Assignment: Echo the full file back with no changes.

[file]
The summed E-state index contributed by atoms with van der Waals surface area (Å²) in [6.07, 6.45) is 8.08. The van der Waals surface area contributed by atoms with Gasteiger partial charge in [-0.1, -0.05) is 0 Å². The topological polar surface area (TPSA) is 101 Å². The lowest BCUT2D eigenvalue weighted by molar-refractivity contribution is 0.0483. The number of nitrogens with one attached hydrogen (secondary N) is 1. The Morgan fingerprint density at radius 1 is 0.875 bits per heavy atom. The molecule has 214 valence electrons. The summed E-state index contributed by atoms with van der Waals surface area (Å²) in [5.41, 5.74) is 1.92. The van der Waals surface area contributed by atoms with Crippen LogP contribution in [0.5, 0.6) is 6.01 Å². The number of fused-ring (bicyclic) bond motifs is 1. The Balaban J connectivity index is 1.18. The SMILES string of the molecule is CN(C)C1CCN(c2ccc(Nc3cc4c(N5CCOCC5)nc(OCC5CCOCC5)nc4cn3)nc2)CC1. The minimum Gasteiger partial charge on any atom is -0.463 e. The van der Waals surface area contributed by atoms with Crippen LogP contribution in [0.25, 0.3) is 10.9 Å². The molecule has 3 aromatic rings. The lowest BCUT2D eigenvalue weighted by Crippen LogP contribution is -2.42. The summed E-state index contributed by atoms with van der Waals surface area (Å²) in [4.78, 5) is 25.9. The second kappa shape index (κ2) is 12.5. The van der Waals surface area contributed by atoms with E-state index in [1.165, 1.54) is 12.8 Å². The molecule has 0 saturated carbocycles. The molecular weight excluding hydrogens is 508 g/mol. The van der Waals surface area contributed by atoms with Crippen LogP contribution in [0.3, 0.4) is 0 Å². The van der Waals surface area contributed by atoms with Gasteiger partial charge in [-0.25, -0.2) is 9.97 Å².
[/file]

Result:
The summed E-state index contributed by atoms with van der Waals surface area (Å²) in [6.07, 6.45) is 8.08. The van der Waals surface area contributed by atoms with Gasteiger partial charge in [-0.1, -0.05) is 0 Å². The topological polar surface area (TPSA) is 101 Å². The lowest BCUT2D eigenvalue weighted by molar-refractivity contribution is 0.0483. The number of nitrogens with one attached hydrogen (secondary N) is 1. The Morgan fingerprint density at radius 1 is 0.875 bits per heavy atom. The molecule has 214 valence electrons. The summed E-state index contributed by atoms with van der Waals surface area (Å²) in [5.41, 5.74) is 1.92. The van der Waals surface area contributed by atoms with Crippen LogP contribution in [0.5, 0.6) is 6.01 Å². The number of fused-ring (bicyclic) bond motifs is 1. The Balaban J connectivity index is 1.18. The SMILES string of the molecule is CN(C)C1CCN(c2ccc(Nc3cc4c(N5CCOCC5)nc(OCC5CCOCC5)nc4cn3)nc2)CC1. The minimum Gasteiger partial charge on any atom is -0.463 e. The van der Waals surface area contributed by atoms with Crippen LogP contribution in [0.25, 0.3) is 10.9 Å². The molecule has 3 aromatic rings. The lowest BCUT2D eigenvalue weighted by Crippen LogP contribution is -2.42. The summed E-state index contributed by atoms with van der Waals surface area (Å²) in [4.78, 5) is 25.9. The second kappa shape index (κ2) is 12.5. The van der Waals surface area contributed by atoms with E-state index in [1.165, 1.54) is 12.8 Å². The molecule has 0 saturated carbocycles. The molecular weight excluding hydrogens is 508 g/mol. The van der Waals surface area contributed by atoms with Crippen LogP contribution in [0.3, 0.4) is 0 Å². The van der Waals surface area contributed by atoms with Gasteiger partial charge in [-0.25, -0.2) is 9.97 Å².